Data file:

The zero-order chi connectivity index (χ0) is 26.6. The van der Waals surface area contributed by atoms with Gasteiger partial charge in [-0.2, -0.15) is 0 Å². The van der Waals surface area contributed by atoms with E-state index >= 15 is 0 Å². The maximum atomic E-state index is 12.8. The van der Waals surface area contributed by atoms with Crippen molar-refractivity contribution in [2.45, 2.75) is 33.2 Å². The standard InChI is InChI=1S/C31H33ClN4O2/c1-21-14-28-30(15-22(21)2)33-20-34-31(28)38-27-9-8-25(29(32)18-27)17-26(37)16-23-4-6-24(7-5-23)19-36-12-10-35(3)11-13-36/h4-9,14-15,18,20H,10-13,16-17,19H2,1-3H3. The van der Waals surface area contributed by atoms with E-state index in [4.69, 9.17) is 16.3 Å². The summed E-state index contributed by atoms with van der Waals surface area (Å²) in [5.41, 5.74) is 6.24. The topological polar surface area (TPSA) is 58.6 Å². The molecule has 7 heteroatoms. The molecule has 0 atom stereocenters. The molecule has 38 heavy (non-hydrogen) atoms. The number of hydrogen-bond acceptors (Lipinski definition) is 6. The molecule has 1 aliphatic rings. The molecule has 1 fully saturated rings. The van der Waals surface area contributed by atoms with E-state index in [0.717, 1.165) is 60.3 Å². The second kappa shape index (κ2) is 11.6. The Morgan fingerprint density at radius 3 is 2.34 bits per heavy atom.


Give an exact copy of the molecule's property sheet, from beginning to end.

The zero-order chi connectivity index (χ0) is 26.6. The van der Waals surface area contributed by atoms with Gasteiger partial charge in [-0.2, -0.15) is 0 Å². The van der Waals surface area contributed by atoms with E-state index >= 15 is 0 Å². The maximum atomic E-state index is 12.8. The van der Waals surface area contributed by atoms with Crippen molar-refractivity contribution in [2.45, 2.75) is 33.2 Å². The standard InChI is InChI=1S/C31H33ClN4O2/c1-21-14-28-30(15-22(21)2)33-20-34-31(28)38-27-9-8-25(29(32)18-27)17-26(37)16-23-4-6-24(7-5-23)19-36-12-10-35(3)11-13-36/h4-9,14-15,18,20H,10-13,16-17,19H2,1-3H3. The van der Waals surface area contributed by atoms with E-state index in [4.69, 9.17) is 16.3 Å². The summed E-state index contributed by atoms with van der Waals surface area (Å²) in [5.41, 5.74) is 6.24. The topological polar surface area (TPSA) is 58.6 Å². The molecule has 7 heteroatoms. The molecule has 0 atom stereocenters. The molecule has 38 heavy (non-hydrogen) atoms. The number of hydrogen-bond acceptors (Lipinski definition) is 6. The molecule has 1 aliphatic rings. The molecule has 1 fully saturated rings. The van der Waals surface area contributed by atoms with E-state index in [0.717, 1.165) is 60.3 Å². The second kappa shape index (κ2) is 11.6. The Morgan fingerprint density at radius 3 is 2.34 bits per heavy atom.